No matter how bright the stage light illuminates a performer at center stage, it’s inevitable that the brightness will eventually fade. Age catches up with everyone.
The curtain may have closed on former UFC light heavyweight champion and UFC Hall of Fame inductee Tito Ortiz’s career on Sept. 19 after he was submitted by Liam McGeary for the Bellator 205-pound title.
Ortiz didn’t announce his retirement following the loss, but the 40-year-old sounded as if he’s ready to hang up the gloves.
“As far as me coming back, I’ll wait. I’m just going to chill for a little bit,” he said during the event’s post-fight press conference. “I’m 40 years old. I’ve been doing this (expletive) for 18-and-a-half years.”
“The Huntington Beach Bad Boy” made his mixed martial arts professional debut in the UFC in late May 1997. Ortiz’s first fight inside the Octagon was non-paying. He fought for free at UFC 13 in an alternate bout in the under-200-pound tournament. He demolished Wes Albritton in 31 seconds, and the Tito Ortiz era began.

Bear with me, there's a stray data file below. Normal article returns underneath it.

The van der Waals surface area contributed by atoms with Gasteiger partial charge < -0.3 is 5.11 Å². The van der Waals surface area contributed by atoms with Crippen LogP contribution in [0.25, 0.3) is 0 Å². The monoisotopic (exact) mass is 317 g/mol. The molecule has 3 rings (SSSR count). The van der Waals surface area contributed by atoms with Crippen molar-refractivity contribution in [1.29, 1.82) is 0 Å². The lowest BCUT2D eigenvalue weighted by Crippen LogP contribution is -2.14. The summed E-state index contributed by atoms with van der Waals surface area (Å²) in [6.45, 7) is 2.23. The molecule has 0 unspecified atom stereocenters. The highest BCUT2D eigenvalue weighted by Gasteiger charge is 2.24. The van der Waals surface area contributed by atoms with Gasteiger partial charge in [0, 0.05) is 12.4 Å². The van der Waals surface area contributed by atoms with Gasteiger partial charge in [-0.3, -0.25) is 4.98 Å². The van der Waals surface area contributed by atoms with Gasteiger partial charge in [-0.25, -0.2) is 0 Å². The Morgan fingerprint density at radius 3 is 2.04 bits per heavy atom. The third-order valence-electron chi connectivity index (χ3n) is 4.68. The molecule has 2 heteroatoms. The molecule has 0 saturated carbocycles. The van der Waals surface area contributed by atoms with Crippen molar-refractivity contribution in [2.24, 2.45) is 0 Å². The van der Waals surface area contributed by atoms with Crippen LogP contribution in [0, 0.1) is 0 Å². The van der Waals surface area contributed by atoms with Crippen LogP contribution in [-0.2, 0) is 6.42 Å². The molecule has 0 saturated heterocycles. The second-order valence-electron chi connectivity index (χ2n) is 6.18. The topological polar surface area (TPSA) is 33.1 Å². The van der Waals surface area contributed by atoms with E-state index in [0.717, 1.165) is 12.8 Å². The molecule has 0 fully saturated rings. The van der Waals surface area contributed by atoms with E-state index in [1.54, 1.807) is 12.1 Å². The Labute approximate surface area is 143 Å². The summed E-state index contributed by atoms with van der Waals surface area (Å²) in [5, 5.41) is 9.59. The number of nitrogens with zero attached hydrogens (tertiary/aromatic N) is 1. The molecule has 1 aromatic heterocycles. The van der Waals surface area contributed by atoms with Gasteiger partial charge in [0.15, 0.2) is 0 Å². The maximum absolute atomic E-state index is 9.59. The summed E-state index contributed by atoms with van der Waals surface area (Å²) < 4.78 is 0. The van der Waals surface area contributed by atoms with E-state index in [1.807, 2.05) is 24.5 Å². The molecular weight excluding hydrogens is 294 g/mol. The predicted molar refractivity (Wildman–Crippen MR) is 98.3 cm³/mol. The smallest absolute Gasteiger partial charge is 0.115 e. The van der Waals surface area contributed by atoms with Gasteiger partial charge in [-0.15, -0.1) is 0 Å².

He lost to Guy Mezger in the finals by guillotine choke after replacing Enson Inoue, who couldn’t continue in the tournament after defeating Royce Alger in the opening round. Despite losing in the finals, Ortiz became an instant star.
He captured the light heavyweight championship by defeating Wanderlei Silva at UFC 25 in April 2000. His popularity skyrocketed, and he defended the title five times.
Although he’s had a successful career, injuries have plagued Ortiz. The fight life takes its toll on the body. He’s had back problems, neck problems, knee issues, and has undergone multiple surgeries throughout the years to repair the wear and tear.
“I’ve been through some major surgeries: back surgeries, neck surgery, knee surgeries,” he acknowledged.
Before making the ultimate decision on whether he’ll continue fighting or not, Ortiz wants to take some time to enjoy life.
“I still love training, but I want to hang out with my kids; wake up with them every morning; take them to school; be a dad for a little bit — enjoy life for a little bit.”